Sports and freethought issues rarely come into conflict, but there is a huge controversy in Australia that is brewing this week. Australian tennis player Margaret Court is due to be awarded the Companion of the Order of Australia, as part of Australia Day, a national holiday in Australia. Unlike Independence Day in the United States, which celebrates the separation from England every year on July 4th, Australia Day celebrates the 1788 arrival of the British Fleet in New South and the raising of the British flag in Sydney Cove. The day is marked with parades, fireworks and summer barbecues, as Australia is south of the Equator.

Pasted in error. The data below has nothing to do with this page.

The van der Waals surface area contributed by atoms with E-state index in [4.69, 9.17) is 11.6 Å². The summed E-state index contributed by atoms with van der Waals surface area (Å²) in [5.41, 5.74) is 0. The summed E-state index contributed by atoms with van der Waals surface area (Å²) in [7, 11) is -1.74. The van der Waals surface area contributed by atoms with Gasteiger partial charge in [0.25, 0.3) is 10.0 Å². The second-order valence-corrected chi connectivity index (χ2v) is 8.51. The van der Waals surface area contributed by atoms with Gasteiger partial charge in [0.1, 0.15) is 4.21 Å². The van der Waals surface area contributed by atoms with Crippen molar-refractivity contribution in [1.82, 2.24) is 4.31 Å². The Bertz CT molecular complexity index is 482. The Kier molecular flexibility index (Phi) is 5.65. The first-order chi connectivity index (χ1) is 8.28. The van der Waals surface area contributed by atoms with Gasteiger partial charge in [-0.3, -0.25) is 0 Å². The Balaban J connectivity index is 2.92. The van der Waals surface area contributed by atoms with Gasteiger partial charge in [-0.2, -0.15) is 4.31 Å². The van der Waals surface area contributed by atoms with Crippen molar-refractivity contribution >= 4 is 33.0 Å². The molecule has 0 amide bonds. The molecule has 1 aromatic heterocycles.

At the same time, Wikipedia notes that some human rights groups “refer to January 26 as Invasion Day, Survival Day, or Day of Mourning to observe it as a counter-celebration and advocate that the date should be changed, or that the holiday should be abolished entirely.”
Why this award is being given to Margaret Court on this day, very much adds divisiveness of the event. As reported by the New York Times, “Since retiring, Ms. Court’s legacy has been increasingly overshadowed by her intolerant views, and she has alienated many in the tennis world. … [Now] a Pentecostal minister, she has vocally opposed same-sex marriage, compared L.G.B.T.Q. education to the work of the devil and denounced transgender athletes.”
The awarding group, called the Council for the Order of Australia, has ignored the complaints and simply said “In a system that recognizes hundreds of people each year, it is inevitable that each list will include some people who others believe should not be recognized.” That response sounds like a poor excuse, given that the headlines around the sports world report: